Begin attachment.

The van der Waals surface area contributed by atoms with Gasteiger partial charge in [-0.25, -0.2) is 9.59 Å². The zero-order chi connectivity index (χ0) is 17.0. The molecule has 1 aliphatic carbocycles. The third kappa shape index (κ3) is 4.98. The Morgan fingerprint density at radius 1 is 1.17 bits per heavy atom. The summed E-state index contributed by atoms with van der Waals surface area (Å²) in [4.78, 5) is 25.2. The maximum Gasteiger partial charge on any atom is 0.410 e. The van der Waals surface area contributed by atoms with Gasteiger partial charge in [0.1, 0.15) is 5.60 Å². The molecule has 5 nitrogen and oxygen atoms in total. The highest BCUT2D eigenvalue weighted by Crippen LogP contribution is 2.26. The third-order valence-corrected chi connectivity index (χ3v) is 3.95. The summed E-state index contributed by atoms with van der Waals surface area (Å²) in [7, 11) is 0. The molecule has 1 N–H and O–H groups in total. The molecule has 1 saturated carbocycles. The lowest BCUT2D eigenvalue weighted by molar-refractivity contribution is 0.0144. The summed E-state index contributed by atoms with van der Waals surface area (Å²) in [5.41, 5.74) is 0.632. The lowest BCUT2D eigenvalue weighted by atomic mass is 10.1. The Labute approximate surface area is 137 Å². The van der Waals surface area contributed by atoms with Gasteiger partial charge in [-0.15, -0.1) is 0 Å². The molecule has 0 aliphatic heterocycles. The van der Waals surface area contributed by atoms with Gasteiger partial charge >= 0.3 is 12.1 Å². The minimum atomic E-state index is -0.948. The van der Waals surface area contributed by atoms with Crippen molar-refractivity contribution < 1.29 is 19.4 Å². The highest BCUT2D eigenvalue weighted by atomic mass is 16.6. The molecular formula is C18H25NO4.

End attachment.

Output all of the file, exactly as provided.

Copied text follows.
The van der Waals surface area contributed by atoms with Gasteiger partial charge in [-0.25, -0.2) is 9.59 Å². The zero-order chi connectivity index (χ0) is 17.0. The molecule has 1 aliphatic carbocycles. The third kappa shape index (κ3) is 4.98. The Morgan fingerprint density at radius 1 is 1.17 bits per heavy atom. The summed E-state index contributed by atoms with van der Waals surface area (Å²) in [4.78, 5) is 25.2. The maximum Gasteiger partial charge on any atom is 0.410 e. The van der Waals surface area contributed by atoms with Gasteiger partial charge in [0.1, 0.15) is 5.60 Å². The molecule has 5 nitrogen and oxygen atoms in total. The highest BCUT2D eigenvalue weighted by Crippen LogP contribution is 2.26. The third-order valence-corrected chi connectivity index (χ3v) is 3.95. The summed E-state index contributed by atoms with van der Waals surface area (Å²) in [7, 11) is 0. The molecule has 1 N–H and O–H groups in total. The molecule has 1 saturated carbocycles. The lowest BCUT2D eigenvalue weighted by molar-refractivity contribution is 0.0144. The summed E-state index contributed by atoms with van der Waals surface area (Å²) in [5.41, 5.74) is 0.632. The lowest BCUT2D eigenvalue weighted by atomic mass is 10.1. The Labute approximate surface area is 137 Å². The van der Waals surface area contributed by atoms with Gasteiger partial charge in [-0.15, -0.1) is 0 Å². The molecule has 0 aliphatic heterocycles. The van der Waals surface area contributed by atoms with Gasteiger partial charge >= 0.3 is 12.1 Å². The minimum atomic E-state index is -0.948. The van der Waals surface area contributed by atoms with Crippen molar-refractivity contribution < 1.29 is 19.4 Å². The highest BCUT2D eigenvalue weighted by atomic mass is 16.6. The molecular formula is C18H25NO4.